Gwynn’s life doesn’t have much more purpose than Raule’s, but his chapters are always filled with random adventure, and carousing, and murder. He’s completely amoral; his first act upon arriving at Ashamoil was to get hired on as muscle for the city’s richest slaver, so in between acting as an overseer at the slave markets he gets to run around threatening people, assassinating problems (even ones that used to be comrades), and otherwise being a horrible person. In his free time he parties, drinks, and takes only the best recreational drugs. And yet his chapters are always entertaining because he’s charming and intelligent, a lover of art, a talented pianist, and he’s never offended when someone points out how awful he’s being because he has exactly zero illusions about what he is.

“Doctor,” he greeted her with a slight formal bow.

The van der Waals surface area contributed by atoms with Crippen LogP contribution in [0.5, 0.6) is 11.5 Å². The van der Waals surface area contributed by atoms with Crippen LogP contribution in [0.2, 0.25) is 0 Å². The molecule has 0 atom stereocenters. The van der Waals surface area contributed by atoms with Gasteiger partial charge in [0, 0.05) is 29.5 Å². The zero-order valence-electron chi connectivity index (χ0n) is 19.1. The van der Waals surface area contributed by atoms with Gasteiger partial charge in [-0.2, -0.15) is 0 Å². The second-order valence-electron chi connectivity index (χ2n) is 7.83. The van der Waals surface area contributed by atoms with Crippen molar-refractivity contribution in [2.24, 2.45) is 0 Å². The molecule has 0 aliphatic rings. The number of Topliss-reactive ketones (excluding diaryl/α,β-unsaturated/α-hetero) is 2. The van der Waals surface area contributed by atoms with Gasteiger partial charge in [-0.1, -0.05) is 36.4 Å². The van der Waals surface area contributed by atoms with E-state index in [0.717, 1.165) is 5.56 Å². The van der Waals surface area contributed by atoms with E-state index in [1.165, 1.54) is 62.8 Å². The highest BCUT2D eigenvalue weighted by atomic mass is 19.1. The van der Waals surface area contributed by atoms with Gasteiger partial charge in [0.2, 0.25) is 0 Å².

“Slaver’s henchman,” she greeted him in reply.

He sighed. “Do we have to?”

“No, but I like to. Sit down.”

In many ways the book is a collection of interconnecting stories, ones that wander around more or less near Gwynn and Raule. Characters like the degenerate priest, the kind-hearted strongman, the heartsick mercenary, and the mysterious red-haired artist all have their individual story arcs, but sometimes their stories end so fast that I was left thinking “Oh, well…oh. Okay then.” In the case of Beth the artist I’m still not even sure what her goal was, much less whether she reached it or not.